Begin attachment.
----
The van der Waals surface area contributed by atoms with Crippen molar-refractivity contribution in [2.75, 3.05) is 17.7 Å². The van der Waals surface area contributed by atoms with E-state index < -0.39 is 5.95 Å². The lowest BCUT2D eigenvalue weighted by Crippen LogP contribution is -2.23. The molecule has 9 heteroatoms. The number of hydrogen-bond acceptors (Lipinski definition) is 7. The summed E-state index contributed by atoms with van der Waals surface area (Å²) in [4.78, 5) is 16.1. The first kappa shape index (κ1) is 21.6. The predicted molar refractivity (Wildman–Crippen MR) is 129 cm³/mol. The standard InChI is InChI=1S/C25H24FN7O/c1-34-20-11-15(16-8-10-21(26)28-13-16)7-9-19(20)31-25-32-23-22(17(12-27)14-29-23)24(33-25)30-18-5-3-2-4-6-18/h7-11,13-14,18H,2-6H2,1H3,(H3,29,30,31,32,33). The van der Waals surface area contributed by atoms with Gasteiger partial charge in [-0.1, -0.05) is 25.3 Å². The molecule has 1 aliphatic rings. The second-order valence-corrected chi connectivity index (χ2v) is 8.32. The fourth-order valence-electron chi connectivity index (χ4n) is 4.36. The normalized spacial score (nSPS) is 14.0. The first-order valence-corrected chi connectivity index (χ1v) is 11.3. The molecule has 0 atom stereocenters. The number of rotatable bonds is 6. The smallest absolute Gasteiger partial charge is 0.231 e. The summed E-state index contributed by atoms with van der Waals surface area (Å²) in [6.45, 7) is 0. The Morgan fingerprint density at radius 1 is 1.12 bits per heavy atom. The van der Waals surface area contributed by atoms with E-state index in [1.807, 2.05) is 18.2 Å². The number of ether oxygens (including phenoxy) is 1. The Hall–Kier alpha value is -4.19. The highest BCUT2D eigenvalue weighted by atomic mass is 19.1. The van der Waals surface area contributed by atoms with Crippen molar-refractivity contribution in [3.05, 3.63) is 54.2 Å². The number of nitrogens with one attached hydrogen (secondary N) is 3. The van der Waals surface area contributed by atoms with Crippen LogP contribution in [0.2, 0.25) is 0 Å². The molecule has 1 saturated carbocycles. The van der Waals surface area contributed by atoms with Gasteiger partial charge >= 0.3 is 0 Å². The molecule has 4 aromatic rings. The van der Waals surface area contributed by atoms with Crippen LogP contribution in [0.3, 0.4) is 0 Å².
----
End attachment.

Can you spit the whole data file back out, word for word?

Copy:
The van der Waals surface area contributed by atoms with Crippen molar-refractivity contribution in [2.75, 3.05) is 17.7 Å². The van der Waals surface area contributed by atoms with E-state index < -0.39 is 5.95 Å². The lowest BCUT2D eigenvalue weighted by Crippen LogP contribution is -2.23. The molecule has 9 heteroatoms. The number of hydrogen-bond acceptors (Lipinski definition) is 7. The summed E-state index contributed by atoms with van der Waals surface area (Å²) in [4.78, 5) is 16.1. The first kappa shape index (κ1) is 21.6. The predicted molar refractivity (Wildman–Crippen MR) is 129 cm³/mol. The standard InChI is InChI=1S/C25H24FN7O/c1-34-20-11-15(16-8-10-21(26)28-13-16)7-9-19(20)31-25-32-23-22(17(12-27)14-29-23)24(33-25)30-18-5-3-2-4-6-18/h7-11,13-14,18H,2-6H2,1H3,(H3,29,30,31,32,33). The van der Waals surface area contributed by atoms with Gasteiger partial charge in [-0.1, -0.05) is 25.3 Å². The molecule has 1 aliphatic rings. The second-order valence-corrected chi connectivity index (χ2v) is 8.32. The fourth-order valence-electron chi connectivity index (χ4n) is 4.36. The normalized spacial score (nSPS) is 14.0. The first-order valence-corrected chi connectivity index (χ1v) is 11.3. The molecule has 0 atom stereocenters. The number of rotatable bonds is 6. The smallest absolute Gasteiger partial charge is 0.231 e. The summed E-state index contributed by atoms with van der Waals surface area (Å²) in [6.45, 7) is 0. The Morgan fingerprint density at radius 1 is 1.12 bits per heavy atom. The van der Waals surface area contributed by atoms with E-state index in [1.807, 2.05) is 18.2 Å². The number of ether oxygens (including phenoxy) is 1. The Hall–Kier alpha value is -4.19. The highest BCUT2D eigenvalue weighted by atomic mass is 19.1. The van der Waals surface area contributed by atoms with Crippen molar-refractivity contribution in [3.05, 3.63) is 54.2 Å². The number of nitrogens with one attached hydrogen (secondary N) is 3. The van der Waals surface area contributed by atoms with Crippen LogP contribution in [0.2, 0.25) is 0 Å². The molecule has 1 saturated carbocycles. The van der Waals surface area contributed by atoms with Gasteiger partial charge >= 0.3 is 0 Å². The molecule has 4 aromatic rings. The van der Waals surface area contributed by atoms with Crippen LogP contribution in [0.3, 0.4) is 0 Å².